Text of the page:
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Sanjjeev K Samyal, Hindustan Times
October 04, 2012
If you have been part of a new experiment, you feel special when it goes on to become a hit, more so when it changes the dynamics of the industry. That is how former West Indies captain and current manager, Richie Richardson, feels about T20 cricket. He captained the Lashings World XI, which played the first trial T20 tie in England in 2000, and cannot believe how quickly the format has caught on.

“I actually played in the first T20 match in England ever. The England board was experimenting with T20, I captained Lashings which played Gloucestershire,” the former batsman says. “I just thought it was a great idea. It was fun, different. I like to try new things and just wanted to go there and have a go at it. We won against Gloucestershire. I remember Wasim Akram, Chris Harris, Rashid Latif and Stuart Williams played for us.”

Quickly realising the format’s potential, he floated the first T20 event in the Caribbean. “I started the T20 tournament in Antigua, getting teams from the UK and the Caribbean.”

Richardson is amazed at the way T20 cricket has spread. “It has transformed the game. It will also open up a new avenue to a different type of fan. It also attracts more sponsors.”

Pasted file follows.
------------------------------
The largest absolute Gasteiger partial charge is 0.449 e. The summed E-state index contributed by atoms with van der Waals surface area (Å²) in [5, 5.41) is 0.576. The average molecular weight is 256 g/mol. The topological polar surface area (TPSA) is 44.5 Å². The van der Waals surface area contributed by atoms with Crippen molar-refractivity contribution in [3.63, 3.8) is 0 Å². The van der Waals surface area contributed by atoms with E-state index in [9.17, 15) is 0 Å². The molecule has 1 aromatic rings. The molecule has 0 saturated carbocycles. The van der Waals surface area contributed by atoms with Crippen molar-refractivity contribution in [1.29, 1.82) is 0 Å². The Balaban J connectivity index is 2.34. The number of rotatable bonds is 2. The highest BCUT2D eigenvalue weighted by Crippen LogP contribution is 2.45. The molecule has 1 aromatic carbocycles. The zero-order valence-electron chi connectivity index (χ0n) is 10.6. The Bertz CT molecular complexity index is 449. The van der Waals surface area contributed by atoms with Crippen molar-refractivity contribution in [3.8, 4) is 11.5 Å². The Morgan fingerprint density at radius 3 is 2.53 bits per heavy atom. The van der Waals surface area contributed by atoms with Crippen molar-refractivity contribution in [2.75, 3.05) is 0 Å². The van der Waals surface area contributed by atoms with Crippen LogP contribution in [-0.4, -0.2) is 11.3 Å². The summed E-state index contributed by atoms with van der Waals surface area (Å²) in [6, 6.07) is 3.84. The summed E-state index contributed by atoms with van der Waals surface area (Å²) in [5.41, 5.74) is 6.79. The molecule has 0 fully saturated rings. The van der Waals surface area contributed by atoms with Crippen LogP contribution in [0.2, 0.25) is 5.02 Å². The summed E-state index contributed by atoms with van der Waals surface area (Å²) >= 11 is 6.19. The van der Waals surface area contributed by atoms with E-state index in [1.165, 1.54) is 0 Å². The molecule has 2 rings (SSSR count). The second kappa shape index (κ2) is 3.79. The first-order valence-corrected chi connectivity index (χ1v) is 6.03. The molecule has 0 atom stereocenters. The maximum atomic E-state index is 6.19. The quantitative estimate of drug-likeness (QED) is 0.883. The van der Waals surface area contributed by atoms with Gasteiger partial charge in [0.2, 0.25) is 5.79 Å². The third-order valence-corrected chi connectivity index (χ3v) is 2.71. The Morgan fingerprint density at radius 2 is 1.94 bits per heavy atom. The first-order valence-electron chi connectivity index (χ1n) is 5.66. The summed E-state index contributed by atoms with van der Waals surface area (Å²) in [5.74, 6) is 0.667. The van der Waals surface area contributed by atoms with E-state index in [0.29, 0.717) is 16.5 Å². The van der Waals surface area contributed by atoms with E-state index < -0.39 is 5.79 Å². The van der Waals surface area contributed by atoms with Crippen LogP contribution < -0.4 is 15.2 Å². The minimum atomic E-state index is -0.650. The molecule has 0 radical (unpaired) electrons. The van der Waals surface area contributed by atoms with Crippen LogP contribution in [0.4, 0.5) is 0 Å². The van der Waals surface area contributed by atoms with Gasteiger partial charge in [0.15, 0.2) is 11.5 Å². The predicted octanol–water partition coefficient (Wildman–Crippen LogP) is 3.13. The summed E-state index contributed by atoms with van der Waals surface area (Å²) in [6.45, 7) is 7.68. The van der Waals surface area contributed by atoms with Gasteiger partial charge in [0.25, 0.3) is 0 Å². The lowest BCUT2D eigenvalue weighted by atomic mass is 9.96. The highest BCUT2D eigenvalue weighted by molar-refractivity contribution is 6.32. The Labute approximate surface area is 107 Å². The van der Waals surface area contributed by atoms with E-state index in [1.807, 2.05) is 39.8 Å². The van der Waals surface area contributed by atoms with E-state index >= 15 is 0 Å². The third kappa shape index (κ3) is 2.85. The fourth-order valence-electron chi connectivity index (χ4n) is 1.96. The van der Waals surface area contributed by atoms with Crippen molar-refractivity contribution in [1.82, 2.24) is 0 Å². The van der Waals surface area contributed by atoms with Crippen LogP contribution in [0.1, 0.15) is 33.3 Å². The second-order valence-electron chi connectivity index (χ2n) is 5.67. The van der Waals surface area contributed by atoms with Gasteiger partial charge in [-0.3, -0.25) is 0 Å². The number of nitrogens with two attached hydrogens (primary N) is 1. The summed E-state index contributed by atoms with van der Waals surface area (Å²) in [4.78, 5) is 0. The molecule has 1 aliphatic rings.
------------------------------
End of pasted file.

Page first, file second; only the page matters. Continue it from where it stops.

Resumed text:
The West Indies team appear to have benefited the most from the growth of professional T20 leagues. There have been limited earning opportunities for professional cricketers in the Caribbean and the money available in events like the IPL and Big Bash has been an added incentive. And after a long time, West Indies are considered title favourites here.

“We have got some players who are doing well in the top T20 leagues. It is wonderful that our players get to go around the world and entertain people and do what they do best. It is great for them, great for the sport. We have benefitted from it. Hopefully, we can start a T20 league in the Caribbean as well and get the world to come and play.”